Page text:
The African-American vote, usually an afterthought until the Iowa and New Hampshire primaries are over, is now one of the biggest factors in the Democratic primary.
The campaigns of both Hillary Clinton and Vermont Sen. Bernie Sanders see the support of blacks as crucial to their paths to the nomination, and the potential entrance of Vice President Joe Biden looms as a huge unknown, as Biden would also aggressively compete in heavily-black areas if he becomes a candidate.
Having already surged in Iowa and New Hampshire because of his support from white liberals, Sanders is trying hard to appeal to African-Americans and rebut the idea that he is a candidate with a narrow, white-only support base. Clinton's aides, acknowledging the rise of Sanders, are reassuring her nervous supporters by emphasizing the former secretary of state's huge lead over Sanders among black and Hispanic voters, who are a larger part of the electorate after Iowa and New Hampshire.
And Clinton is taking steps to shore up that support among African-Americans. The former secretary of state did an interview on Friday with American Urban Radio, then will fly on Saturday from New Hampshire to Washington, D.C. to host a reception for those attending the Congressional Black Caucus's annual conference.
On Monday, Clinton will campaign in Louisiana and Arkansas, which hold primaries in March 2016, after the early votes in states like Iowa, New Hampshire and South Carolina. In 2008, about half of the voters in the Louisiana Democratic primary were black.
Asked in an interview Thursday by CNN about Sanders' rise in polls in Iowa and New Hampshire, Clinton defended her performance in those states, but added, "we're moving on to the states that come after."
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Meanwhile, allies of Biden say if he runs for president, he will bank on winning South Carolina, a state where he has vacationed often for the last seven years at Kiawah Island near Charleston and maintains deep ties with local Democratic leaders. A win in South Carolina by Biden will require strong black support, since about half of the Democratic voters there are African-Americans.
And Biden, if he runs, is likely to cast himself as the heir to President Obama, who remains deeply popular among black voters. Biden also attended the black caucus conference on Saturday morning, not giving a speech but spending more than two hours at a breakfast there shaking hands and posing for pictures. On stage, the CBC's chairman, U.S. Rep. G.K. Butterfield of North Carolina called Biden a "longtime CBC friend."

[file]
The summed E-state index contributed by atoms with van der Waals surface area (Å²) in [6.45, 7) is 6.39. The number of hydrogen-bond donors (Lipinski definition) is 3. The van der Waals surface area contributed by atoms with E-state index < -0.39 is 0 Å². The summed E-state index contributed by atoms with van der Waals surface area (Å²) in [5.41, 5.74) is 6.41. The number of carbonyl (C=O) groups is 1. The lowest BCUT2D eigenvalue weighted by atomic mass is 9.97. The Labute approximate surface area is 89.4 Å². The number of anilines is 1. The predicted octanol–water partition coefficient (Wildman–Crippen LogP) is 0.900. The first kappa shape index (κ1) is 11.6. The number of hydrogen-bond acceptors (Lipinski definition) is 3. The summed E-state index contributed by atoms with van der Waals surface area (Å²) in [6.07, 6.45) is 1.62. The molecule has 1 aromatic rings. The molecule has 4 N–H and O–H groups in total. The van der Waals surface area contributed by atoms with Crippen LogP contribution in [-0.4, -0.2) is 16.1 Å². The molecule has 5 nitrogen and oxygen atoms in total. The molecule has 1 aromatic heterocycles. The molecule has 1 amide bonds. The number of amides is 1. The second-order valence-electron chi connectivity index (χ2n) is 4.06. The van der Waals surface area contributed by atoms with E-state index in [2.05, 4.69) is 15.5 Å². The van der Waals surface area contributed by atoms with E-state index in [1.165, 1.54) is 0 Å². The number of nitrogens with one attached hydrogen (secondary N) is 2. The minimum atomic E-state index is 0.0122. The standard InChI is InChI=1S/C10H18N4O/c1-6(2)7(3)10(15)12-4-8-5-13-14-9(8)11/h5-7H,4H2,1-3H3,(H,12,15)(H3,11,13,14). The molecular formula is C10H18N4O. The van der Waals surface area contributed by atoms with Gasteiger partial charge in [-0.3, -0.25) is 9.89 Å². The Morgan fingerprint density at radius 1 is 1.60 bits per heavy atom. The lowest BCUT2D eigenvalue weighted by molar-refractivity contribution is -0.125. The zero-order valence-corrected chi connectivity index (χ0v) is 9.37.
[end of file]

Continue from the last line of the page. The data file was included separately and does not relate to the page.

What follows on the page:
"If Biden ran, he would get the black vote. No question," said one former Obama aide, who worked on the president's 2008 and 2012 campaigns. "People have already voted for him twice."
This aide said he met recently with Biden and urged him to enter the race.
Rick Wade, a South Carolina political operative who oversaw black outreach there and nationally in Obama's 2008 campaign, said, "Biden could do well in South Carolina, he has a strong history here."
Sanders' ascent in Iowa and New Hampshire, states where fewer than 5% of people are black, has both allowed him to start concentrating on other states and heightened his need to, as he now appears a viable candidate who could win the Democratic nomination. And his campaign is aware of both his low polling among blacks and a perception problem from incidents over the summer when he appeared to be annoyed by protesters from the "Black Lives Matter" group.
So over the last few weeks, the senator has campaigned in South Carolina with the author and activist Cornel West, including a stop at Benedict College, a historically black school in Columbia. He has held meetings with members of the Congressional Black Caucus and Campaign Zero, a new initiative run by some of the Black Lives Matter activists that is aiming to end police shootings of citizens. And Sanders increasingly speaks in pointed ways about the legacy of racial discrimination in America, most notably in a recent speech in which he suggested that the U.S. was founded on "racist principles."
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